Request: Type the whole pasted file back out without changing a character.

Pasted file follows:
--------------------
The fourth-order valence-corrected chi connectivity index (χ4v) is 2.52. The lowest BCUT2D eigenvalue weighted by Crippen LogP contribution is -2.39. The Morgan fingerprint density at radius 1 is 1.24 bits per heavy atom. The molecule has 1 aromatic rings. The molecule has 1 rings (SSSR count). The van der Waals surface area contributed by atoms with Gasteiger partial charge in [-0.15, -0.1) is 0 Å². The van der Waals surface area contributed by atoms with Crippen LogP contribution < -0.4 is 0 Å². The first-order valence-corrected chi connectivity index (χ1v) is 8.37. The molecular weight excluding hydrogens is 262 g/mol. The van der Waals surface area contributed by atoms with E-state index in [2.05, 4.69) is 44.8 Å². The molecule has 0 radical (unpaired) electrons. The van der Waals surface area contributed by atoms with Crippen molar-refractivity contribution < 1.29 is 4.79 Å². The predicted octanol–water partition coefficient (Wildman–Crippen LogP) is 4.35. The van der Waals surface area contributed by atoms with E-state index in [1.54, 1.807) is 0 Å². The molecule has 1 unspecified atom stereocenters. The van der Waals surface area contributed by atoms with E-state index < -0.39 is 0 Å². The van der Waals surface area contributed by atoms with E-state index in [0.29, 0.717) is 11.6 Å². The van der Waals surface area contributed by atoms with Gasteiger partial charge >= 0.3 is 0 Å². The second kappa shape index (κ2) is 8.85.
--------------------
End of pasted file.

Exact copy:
The fourth-order valence-corrected chi connectivity index (χ4v) is 2.52. The lowest BCUT2D eigenvalue weighted by Crippen LogP contribution is -2.39. The Morgan fingerprint density at radius 1 is 1.24 bits per heavy atom. The molecule has 1 aromatic rings. The molecule has 1 rings (SSSR count). The van der Waals surface area contributed by atoms with Gasteiger partial charge in [-0.15, -0.1) is 0 Å². The van der Waals surface area contributed by atoms with Crippen LogP contribution < -0.4 is 0 Å². The first-order valence-corrected chi connectivity index (χ1v) is 8.37. The molecular weight excluding hydrogens is 262 g/mol. The van der Waals surface area contributed by atoms with E-state index in [2.05, 4.69) is 44.8 Å². The molecule has 0 radical (unpaired) electrons. The van der Waals surface area contributed by atoms with Crippen molar-refractivity contribution < 1.29 is 4.79 Å². The predicted octanol–water partition coefficient (Wildman–Crippen LogP) is 4.35. The van der Waals surface area contributed by atoms with E-state index in [1.54, 1.807) is 0 Å². The molecule has 1 unspecified atom stereocenters. The van der Waals surface area contributed by atoms with E-state index < -0.39 is 0 Å². The van der Waals surface area contributed by atoms with E-state index in [0.29, 0.717) is 11.6 Å². The van der Waals surface area contributed by atoms with Gasteiger partial charge >= 0.3 is 0 Å². The second kappa shape index (κ2) is 8.85.